Borrowers are making lifestyle changes in order to afford their payments again now that the federal student loan pause has ended.
Among Americans with student loan debt, 80% say they have reduced their spending due to their debt, according to poll results released Tuesday by MassMutual. Just over half of the surveyed borrowers say they have cut back on eating out to make their student loan payments. They've also come up with money for their student loan bills by reducing their spending on luxuries (a tactic used by 44% of respondents), limiting everyday spending (39%) and curbing essential purchases (37%).
In addition to payments being suspended, interest did not accrue on federal student loans from March 2020 to September 2023. The first bills after the pause finished were due in October, which means many borrowers have now paid their federal student loans twice since the policy expired.
As borrowers try to fit the payments into their budgets for the first time in over three years, the MassMutual survey shows many are taking a hit financially. About three-quarters of Americans with student loans say the payment restart has had a “negative impact on their day-to-day financial health.”
What (really) happens if you miss student loan payments?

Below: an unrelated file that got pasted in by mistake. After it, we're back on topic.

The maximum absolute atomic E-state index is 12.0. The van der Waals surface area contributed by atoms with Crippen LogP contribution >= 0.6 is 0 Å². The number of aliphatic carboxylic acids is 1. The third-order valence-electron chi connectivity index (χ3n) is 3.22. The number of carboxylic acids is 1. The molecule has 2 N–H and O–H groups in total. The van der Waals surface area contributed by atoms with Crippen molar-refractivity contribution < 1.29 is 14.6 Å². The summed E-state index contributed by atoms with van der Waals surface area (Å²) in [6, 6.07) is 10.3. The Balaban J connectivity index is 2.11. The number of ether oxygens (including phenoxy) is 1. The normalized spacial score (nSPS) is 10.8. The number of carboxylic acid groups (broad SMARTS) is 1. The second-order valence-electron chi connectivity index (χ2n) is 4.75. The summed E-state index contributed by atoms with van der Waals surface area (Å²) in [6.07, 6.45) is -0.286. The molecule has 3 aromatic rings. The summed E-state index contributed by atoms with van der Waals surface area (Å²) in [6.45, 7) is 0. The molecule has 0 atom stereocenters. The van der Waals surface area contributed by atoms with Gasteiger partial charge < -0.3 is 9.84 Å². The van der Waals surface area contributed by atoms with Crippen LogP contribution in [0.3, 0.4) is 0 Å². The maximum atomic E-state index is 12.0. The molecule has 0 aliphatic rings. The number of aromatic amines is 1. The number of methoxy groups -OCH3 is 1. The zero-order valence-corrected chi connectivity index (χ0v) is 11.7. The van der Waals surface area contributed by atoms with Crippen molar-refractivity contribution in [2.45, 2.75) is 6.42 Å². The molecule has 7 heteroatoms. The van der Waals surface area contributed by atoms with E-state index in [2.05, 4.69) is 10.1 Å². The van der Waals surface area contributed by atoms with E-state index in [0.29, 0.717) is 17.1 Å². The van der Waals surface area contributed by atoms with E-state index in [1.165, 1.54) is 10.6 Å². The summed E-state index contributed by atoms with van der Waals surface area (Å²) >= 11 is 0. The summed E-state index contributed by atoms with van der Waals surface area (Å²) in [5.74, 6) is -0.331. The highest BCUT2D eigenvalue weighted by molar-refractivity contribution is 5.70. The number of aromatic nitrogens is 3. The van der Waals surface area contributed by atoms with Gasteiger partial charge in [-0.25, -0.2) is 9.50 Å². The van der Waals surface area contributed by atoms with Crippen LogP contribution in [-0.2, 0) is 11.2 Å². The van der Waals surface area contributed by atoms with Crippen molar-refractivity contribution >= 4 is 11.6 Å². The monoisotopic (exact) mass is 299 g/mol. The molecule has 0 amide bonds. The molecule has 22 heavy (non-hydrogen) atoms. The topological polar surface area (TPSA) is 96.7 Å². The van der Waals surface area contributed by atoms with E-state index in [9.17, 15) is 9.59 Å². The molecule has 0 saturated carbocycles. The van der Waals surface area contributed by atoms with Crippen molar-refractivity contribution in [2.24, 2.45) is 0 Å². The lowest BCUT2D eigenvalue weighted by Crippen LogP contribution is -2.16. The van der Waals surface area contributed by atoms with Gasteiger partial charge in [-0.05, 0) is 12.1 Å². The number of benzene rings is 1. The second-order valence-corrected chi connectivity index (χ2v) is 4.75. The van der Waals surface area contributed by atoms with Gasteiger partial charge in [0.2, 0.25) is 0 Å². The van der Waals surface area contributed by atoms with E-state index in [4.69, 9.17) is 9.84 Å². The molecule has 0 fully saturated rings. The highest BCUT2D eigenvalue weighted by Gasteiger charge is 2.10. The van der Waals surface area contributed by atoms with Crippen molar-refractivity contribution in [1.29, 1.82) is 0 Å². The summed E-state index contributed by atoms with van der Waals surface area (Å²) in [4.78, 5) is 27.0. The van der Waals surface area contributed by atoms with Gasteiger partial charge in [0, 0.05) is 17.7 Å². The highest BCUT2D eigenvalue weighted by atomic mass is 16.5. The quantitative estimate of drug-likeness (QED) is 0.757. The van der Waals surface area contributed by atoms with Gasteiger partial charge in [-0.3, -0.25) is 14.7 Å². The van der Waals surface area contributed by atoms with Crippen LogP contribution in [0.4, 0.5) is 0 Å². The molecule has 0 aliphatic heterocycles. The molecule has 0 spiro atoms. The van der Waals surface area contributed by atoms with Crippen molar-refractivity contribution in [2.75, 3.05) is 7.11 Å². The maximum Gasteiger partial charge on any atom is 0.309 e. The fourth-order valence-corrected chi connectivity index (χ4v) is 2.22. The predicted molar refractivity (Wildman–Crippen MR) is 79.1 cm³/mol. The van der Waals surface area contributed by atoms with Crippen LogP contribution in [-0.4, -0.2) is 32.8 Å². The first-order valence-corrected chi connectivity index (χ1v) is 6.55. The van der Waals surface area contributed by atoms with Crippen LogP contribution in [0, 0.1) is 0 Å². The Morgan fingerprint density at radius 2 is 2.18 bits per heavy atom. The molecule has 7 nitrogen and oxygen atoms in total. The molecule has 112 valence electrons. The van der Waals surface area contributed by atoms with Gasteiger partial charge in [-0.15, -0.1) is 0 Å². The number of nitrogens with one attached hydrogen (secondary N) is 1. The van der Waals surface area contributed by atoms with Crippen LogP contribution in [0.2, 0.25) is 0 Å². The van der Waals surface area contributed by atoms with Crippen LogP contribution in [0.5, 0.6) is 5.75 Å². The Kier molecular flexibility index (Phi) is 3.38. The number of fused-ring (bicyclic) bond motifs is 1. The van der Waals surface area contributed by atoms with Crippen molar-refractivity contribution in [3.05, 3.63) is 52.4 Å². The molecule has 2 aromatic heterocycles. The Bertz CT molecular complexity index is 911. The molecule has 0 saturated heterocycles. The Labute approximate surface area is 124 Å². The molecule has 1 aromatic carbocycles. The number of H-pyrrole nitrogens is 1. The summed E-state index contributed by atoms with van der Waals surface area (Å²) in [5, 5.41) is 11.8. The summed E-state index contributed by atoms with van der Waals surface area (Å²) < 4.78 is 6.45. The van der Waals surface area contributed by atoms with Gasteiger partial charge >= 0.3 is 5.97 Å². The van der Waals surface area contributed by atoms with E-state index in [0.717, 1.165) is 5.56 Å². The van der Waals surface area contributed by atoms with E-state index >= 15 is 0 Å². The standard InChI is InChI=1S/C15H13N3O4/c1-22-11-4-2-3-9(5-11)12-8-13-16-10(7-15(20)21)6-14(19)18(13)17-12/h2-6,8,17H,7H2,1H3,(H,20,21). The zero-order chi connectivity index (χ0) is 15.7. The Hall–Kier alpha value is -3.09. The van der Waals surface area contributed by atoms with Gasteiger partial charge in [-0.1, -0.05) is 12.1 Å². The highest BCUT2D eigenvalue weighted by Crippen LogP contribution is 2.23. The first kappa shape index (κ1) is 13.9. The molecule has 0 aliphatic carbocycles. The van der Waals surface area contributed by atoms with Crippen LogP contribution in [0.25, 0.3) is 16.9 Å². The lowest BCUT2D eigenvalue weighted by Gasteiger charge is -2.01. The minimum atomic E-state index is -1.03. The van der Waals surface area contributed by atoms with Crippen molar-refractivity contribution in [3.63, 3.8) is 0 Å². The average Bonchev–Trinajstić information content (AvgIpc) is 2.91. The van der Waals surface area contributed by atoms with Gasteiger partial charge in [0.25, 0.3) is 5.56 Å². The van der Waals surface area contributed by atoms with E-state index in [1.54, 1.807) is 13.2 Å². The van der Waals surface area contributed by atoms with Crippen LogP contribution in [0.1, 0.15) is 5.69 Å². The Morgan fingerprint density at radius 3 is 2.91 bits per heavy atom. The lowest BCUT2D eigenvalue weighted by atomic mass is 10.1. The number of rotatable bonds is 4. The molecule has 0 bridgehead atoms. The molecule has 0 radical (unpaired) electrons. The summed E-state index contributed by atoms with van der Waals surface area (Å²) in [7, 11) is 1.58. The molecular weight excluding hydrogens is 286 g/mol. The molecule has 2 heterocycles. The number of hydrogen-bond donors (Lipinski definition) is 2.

The number of borrowers who haven't made the newly required loan payments is unknown, but a letter sent to the Education Department from four Democratic senators earlier this week is seeking that information. Authored by Sen. Elizabeth Warren, D-Mass., the letter raises concern that borrowers will suffer harm to their credit scores if they miss payments.
The Biden administration created a one-year on-ramp for the restart of federal student loan payments during which there are credit protections for borrowers who don’t pay their loans. While missed payments on a student loan are usually reported to the credit bureaus after 90 days, the on-ramp gives people a 12-month reprieve from being declared delinquent.
But here's the thing: Even if delinquencies aren't reported, the Warren letter notes, credit-scoring companies may still be able to see that a borrower missed payments — and potentially ding them for it. The senators are worried borrowers are being misled to think the on-ramp means they can skip payments without their credit scores being impacted.
In reality, they say, there's no guarantee.
If you're a borrower with student loans trying to figure out how to afford your payments again, you're not alone. Fortunately, experts say, there are tried-and-true strategies for finding and freeing up money in a budget.
"Challenging times require more thoughtful financial planning," Paul LaPiana, a certified financial planner and head of MassMutual brand, product and affiliated distribution, said in a news release. "Prioritizing savings, reducing debt and diversifying investments can help people safeguard their financial well-being."
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